Laying in our sleeping bags, with the sound of waves lapping against the nearby rocks, and the occasional lights of fishing boats slowly motoring past, we decided that we probably wouldn’t write a post about this week’s micro-adventure.

Our aim was to find somewhere where we could do another test flight of our homemade KAP (kite aerial photography) mount which Simon had adjusted a bit since its first outing last week. We left home in a rush and without a plan and ended up at Guernsey’s most recognisable landmark, Castle Cornet, which sits at the entrance to St Peter Port Harbour. A few months ago, on Google Maps satellite view, we spotted a small patch of green just outside of the far side of the perimeter wall that we thought might make a good camping spot.

Just after low tide we scrambled out along the rocks around the bottom of the castle walls to the place where we had pinned on the map. There we found a blocked-off doorway with a concrete step where we set up our bivvy bags and stove. In our hurry to get going earlier we hadn’t noticed that the wind was coming from an unusual direction and wasn’t going to be great for the aerial shots that we were after. The wind had also dropped off to almost nothing and after a few failed attempts by Simon to get the kite airborne he packed it away and admitted defeat.

Feeling deflated, and frustrated that we hadn’t chosen one of dozens of other pins on our map that would have been more suitable for the kite, we zipped ourselves into our bivvy bags without even cooking dinner and got an early night. We made the decision that we would come back another day and start again.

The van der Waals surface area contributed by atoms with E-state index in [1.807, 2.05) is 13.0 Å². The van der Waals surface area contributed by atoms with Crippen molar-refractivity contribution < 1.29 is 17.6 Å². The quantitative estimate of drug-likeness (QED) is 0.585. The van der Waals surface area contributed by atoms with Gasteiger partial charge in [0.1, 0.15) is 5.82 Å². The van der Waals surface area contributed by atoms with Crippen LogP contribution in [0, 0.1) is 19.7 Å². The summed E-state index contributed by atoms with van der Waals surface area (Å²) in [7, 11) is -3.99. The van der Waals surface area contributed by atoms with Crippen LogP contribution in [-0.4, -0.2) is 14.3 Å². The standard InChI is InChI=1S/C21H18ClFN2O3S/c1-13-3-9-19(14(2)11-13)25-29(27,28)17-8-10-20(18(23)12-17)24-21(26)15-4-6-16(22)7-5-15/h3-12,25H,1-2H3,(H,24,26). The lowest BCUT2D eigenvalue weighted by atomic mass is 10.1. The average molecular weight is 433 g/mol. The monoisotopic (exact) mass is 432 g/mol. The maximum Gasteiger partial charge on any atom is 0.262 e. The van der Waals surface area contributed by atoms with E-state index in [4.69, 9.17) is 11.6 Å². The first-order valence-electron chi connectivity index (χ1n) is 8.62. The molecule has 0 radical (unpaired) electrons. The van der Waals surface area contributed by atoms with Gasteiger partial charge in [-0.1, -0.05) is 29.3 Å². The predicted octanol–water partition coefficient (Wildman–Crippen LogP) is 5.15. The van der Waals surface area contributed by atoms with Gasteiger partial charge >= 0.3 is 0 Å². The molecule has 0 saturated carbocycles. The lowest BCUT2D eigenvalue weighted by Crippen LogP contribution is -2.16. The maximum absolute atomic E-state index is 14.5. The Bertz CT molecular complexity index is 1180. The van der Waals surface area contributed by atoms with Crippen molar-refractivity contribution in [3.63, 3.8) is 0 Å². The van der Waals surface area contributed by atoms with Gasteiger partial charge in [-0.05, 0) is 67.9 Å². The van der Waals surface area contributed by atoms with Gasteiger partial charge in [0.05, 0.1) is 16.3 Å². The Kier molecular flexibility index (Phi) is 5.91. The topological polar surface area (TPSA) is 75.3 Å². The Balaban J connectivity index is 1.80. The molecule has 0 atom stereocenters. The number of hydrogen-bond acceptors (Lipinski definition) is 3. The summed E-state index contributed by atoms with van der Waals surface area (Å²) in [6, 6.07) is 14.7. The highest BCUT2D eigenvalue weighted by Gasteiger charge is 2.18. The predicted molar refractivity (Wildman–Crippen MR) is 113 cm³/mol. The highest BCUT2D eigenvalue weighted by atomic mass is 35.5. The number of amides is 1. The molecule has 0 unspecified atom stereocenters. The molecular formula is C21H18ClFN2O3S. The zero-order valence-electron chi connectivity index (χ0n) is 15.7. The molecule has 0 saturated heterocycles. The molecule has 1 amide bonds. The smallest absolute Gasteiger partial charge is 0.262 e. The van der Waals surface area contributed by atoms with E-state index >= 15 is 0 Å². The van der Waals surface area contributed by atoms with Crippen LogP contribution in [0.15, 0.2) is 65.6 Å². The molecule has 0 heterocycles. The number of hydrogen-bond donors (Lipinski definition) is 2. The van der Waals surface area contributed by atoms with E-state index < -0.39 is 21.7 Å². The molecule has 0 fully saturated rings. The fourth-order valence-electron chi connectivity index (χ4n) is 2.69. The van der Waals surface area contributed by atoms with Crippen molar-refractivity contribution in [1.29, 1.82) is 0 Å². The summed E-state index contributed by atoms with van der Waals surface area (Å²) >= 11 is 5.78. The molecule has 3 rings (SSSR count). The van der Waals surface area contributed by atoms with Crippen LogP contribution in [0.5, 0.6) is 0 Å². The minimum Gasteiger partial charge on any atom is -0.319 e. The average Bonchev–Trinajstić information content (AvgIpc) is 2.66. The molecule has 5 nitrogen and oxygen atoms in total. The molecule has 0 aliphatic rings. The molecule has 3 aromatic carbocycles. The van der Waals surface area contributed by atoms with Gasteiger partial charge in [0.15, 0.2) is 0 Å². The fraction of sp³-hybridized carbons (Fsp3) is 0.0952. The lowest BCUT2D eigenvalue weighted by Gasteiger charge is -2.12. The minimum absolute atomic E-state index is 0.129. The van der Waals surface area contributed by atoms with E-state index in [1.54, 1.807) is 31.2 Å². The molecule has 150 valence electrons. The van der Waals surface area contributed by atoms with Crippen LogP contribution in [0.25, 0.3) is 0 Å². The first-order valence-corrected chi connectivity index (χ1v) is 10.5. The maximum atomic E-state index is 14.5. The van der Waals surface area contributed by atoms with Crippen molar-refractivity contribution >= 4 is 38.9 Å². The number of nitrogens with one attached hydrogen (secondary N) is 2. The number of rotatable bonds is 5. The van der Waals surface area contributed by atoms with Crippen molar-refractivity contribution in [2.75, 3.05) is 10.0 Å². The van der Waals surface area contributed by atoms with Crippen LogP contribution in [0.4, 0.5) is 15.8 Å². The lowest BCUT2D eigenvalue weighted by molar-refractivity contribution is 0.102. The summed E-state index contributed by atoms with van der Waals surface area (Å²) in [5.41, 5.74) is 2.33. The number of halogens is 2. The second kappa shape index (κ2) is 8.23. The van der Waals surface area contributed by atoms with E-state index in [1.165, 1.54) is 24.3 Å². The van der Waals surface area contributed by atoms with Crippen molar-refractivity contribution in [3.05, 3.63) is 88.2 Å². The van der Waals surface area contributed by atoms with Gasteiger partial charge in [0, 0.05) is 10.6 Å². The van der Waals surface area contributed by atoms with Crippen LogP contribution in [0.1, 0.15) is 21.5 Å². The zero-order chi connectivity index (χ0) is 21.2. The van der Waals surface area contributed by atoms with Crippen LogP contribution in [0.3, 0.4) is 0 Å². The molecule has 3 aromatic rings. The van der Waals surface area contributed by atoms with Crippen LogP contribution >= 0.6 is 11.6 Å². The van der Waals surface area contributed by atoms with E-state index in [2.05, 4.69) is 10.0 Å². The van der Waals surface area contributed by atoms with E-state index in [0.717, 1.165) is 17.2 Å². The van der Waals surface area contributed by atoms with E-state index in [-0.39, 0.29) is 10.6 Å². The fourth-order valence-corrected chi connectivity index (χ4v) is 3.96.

We woke in the morning to a coral coloured sky and force 4 breeze, that, despite still not being from the ideal direction, was looking ok for some kite flying. For the first time on any of these trips Simon was up first; hurriedly attaching the camera to the kite string hoping to get it flying in time to catch a photo of the moment that the sun would appear from behind the island of Sark.

After yesterday’s false-start our mood had lifted and we felt contented. We were dry, sheltered, had plenty of food, and were in a spot where not even the most adventurous of morning dog-walkers would disturb us. Lucy cooked some hot porridge and steaming coffee while Simon sent the kite up and down for a couple of hours until the wind, which had been continuously getting stronger, became too powerful.


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